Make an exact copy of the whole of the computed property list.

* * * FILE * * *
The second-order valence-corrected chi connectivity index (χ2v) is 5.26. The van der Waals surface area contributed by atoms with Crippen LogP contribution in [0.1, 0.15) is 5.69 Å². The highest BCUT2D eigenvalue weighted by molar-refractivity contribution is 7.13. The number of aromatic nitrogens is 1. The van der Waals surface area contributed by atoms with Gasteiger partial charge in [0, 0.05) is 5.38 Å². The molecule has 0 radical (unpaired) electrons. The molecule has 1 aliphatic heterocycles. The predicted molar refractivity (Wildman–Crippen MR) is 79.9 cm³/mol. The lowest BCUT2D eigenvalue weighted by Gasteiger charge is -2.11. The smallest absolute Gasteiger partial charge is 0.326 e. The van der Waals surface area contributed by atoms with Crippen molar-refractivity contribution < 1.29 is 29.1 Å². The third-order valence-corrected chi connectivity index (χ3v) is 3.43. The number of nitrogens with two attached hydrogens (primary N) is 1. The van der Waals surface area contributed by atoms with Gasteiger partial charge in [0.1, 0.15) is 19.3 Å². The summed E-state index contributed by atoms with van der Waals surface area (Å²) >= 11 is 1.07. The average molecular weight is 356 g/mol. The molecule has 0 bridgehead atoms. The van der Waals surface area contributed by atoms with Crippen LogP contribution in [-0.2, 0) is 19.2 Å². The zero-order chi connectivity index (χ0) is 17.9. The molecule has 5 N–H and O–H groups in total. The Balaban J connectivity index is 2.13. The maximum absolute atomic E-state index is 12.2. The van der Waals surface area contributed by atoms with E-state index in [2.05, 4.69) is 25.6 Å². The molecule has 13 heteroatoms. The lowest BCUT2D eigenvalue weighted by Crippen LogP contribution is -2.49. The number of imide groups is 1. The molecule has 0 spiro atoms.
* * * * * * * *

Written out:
The second-order valence-corrected chi connectivity index (χ2v) is 5.26. The van der Waals surface area contributed by atoms with Crippen LogP contribution in [0.1, 0.15) is 5.69 Å². The highest BCUT2D eigenvalue weighted by molar-refractivity contribution is 7.13. The number of aromatic nitrogens is 1. The van der Waals surface area contributed by atoms with Gasteiger partial charge in [0, 0.05) is 5.38 Å². The molecule has 0 radical (unpaired) electrons. The molecule has 1 aliphatic heterocycles. The predicted molar refractivity (Wildman–Crippen MR) is 79.9 cm³/mol. The lowest BCUT2D eigenvalue weighted by Gasteiger charge is -2.11. The smallest absolute Gasteiger partial charge is 0.326 e. The van der Waals surface area contributed by atoms with Crippen molar-refractivity contribution < 1.29 is 29.1 Å². The third-order valence-corrected chi connectivity index (χ3v) is 3.43. The number of nitrogens with two attached hydrogens (primary N) is 1. The van der Waals surface area contributed by atoms with Gasteiger partial charge in [0.1, 0.15) is 19.3 Å². The summed E-state index contributed by atoms with van der Waals surface area (Å²) >= 11 is 1.07. The average molecular weight is 356 g/mol. The molecule has 0 bridgehead atoms. The van der Waals surface area contributed by atoms with Crippen LogP contribution in [-0.2, 0) is 19.2 Å². The zero-order chi connectivity index (χ0) is 17.9. The molecule has 5 N–H and O–H groups in total. The Balaban J connectivity index is 2.13. The maximum absolute atomic E-state index is 12.2. The van der Waals surface area contributed by atoms with E-state index in [2.05, 4.69) is 25.6 Å². The molecule has 13 heteroatoms. The lowest BCUT2D eigenvalue weighted by Crippen LogP contribution is -2.49. The number of imide groups is 1. The molecule has 0 spiro atoms.